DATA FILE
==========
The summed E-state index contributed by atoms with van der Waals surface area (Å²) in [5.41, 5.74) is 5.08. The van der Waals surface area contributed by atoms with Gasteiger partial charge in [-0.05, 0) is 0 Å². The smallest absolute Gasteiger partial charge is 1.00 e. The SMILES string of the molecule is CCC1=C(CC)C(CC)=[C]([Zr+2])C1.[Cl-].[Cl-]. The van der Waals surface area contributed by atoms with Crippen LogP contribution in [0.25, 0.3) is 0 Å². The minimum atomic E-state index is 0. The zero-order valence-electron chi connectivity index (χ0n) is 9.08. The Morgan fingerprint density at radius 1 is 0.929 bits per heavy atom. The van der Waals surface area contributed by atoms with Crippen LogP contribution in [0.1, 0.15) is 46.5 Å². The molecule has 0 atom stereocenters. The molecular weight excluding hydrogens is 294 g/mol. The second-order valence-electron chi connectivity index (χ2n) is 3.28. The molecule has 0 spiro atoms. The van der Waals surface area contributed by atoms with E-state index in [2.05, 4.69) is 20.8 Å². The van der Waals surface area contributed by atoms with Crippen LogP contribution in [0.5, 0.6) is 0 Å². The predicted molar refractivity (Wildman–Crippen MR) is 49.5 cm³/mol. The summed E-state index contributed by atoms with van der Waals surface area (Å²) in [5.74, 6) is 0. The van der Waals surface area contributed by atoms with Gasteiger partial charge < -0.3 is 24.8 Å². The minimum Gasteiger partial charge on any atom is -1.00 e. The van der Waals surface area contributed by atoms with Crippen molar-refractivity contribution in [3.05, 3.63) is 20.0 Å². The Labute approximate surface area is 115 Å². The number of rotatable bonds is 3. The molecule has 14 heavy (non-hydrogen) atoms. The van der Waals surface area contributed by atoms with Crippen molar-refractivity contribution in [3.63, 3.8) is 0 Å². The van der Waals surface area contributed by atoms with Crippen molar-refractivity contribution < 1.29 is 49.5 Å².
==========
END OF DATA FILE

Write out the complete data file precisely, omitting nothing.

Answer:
The summed E-state index contributed by atoms with van der Waals surface area (Å²) in [5.41, 5.74) is 5.08. The van der Waals surface area contributed by atoms with Gasteiger partial charge in [-0.05, 0) is 0 Å². The smallest absolute Gasteiger partial charge is 1.00 e. The SMILES string of the molecule is CCC1=C(CC)C(CC)=[C]([Zr+2])C1.[Cl-].[Cl-]. The van der Waals surface area contributed by atoms with Crippen LogP contribution in [0.25, 0.3) is 0 Å². The minimum atomic E-state index is 0. The zero-order valence-electron chi connectivity index (χ0n) is 9.08. The Morgan fingerprint density at radius 1 is 0.929 bits per heavy atom. The van der Waals surface area contributed by atoms with Crippen LogP contribution in [0.1, 0.15) is 46.5 Å². The molecule has 0 atom stereocenters. The molecular weight excluding hydrogens is 294 g/mol. The second-order valence-electron chi connectivity index (χ2n) is 3.28. The molecule has 0 spiro atoms. The van der Waals surface area contributed by atoms with E-state index in [2.05, 4.69) is 20.8 Å². The van der Waals surface area contributed by atoms with Crippen LogP contribution in [0.5, 0.6) is 0 Å². The predicted molar refractivity (Wildman–Crippen MR) is 49.5 cm³/mol. The summed E-state index contributed by atoms with van der Waals surface area (Å²) in [5.74, 6) is 0. The van der Waals surface area contributed by atoms with Gasteiger partial charge < -0.3 is 24.8 Å². The minimum Gasteiger partial charge on any atom is -1.00 e. The van der Waals surface area contributed by atoms with Crippen molar-refractivity contribution in [3.05, 3.63) is 20.0 Å². The Labute approximate surface area is 115 Å². The number of rotatable bonds is 3. The molecule has 14 heavy (non-hydrogen) atoms. The van der Waals surface area contributed by atoms with Crippen molar-refractivity contribution in [3.63, 3.8) is 0 Å². The van der Waals surface area contributed by atoms with Crippen molar-refractivity contribution < 1.29 is 49.5 Å².